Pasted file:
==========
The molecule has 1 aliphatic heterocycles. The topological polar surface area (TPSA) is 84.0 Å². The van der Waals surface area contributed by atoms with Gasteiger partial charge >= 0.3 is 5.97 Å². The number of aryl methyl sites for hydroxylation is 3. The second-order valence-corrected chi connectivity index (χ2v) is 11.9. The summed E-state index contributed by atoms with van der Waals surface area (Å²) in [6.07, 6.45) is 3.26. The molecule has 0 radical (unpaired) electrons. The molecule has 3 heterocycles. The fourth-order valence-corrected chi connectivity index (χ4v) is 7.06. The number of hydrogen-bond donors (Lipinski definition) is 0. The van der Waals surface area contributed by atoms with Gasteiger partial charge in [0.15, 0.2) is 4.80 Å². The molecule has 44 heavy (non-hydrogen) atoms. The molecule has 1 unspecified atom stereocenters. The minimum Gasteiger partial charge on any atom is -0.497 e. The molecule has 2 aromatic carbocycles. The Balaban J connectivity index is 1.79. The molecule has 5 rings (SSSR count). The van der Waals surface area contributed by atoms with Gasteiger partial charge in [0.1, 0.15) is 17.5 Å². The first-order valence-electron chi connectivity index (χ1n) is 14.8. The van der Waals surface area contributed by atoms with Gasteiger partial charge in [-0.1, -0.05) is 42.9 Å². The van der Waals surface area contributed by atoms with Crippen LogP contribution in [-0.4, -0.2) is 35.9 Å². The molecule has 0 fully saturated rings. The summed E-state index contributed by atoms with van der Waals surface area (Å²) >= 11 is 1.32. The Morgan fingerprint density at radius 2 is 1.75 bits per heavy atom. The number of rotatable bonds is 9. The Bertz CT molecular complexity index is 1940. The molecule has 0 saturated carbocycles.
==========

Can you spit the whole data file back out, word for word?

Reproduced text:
The molecule has 1 aliphatic heterocycles. The topological polar surface area (TPSA) is 84.0 Å². The van der Waals surface area contributed by atoms with Gasteiger partial charge >= 0.3 is 5.97 Å². The number of aryl methyl sites for hydroxylation is 3. The second-order valence-corrected chi connectivity index (χ2v) is 11.9. The summed E-state index contributed by atoms with van der Waals surface area (Å²) in [6.07, 6.45) is 3.26. The molecule has 0 radical (unpaired) electrons. The molecule has 3 heterocycles. The fourth-order valence-corrected chi connectivity index (χ4v) is 7.06. The number of hydrogen-bond donors (Lipinski definition) is 0. The van der Waals surface area contributed by atoms with Gasteiger partial charge in [0.15, 0.2) is 4.80 Å². The molecule has 44 heavy (non-hydrogen) atoms. The molecule has 1 unspecified atom stereocenters. The minimum Gasteiger partial charge on any atom is -0.497 e. The molecule has 2 aromatic carbocycles. The Balaban J connectivity index is 1.79. The molecule has 5 rings (SSSR count). The van der Waals surface area contributed by atoms with Gasteiger partial charge in [0.1, 0.15) is 17.5 Å². The first-order valence-electron chi connectivity index (χ1n) is 14.8. The van der Waals surface area contributed by atoms with Gasteiger partial charge in [-0.1, -0.05) is 42.9 Å². The van der Waals surface area contributed by atoms with Crippen LogP contribution in [-0.4, -0.2) is 35.9 Å². The molecule has 0 fully saturated rings. The summed E-state index contributed by atoms with van der Waals surface area (Å²) >= 11 is 1.32. The Morgan fingerprint density at radius 2 is 1.75 bits per heavy atom. The number of rotatable bonds is 9. The Bertz CT molecular complexity index is 1940. The molecule has 0 saturated carbocycles.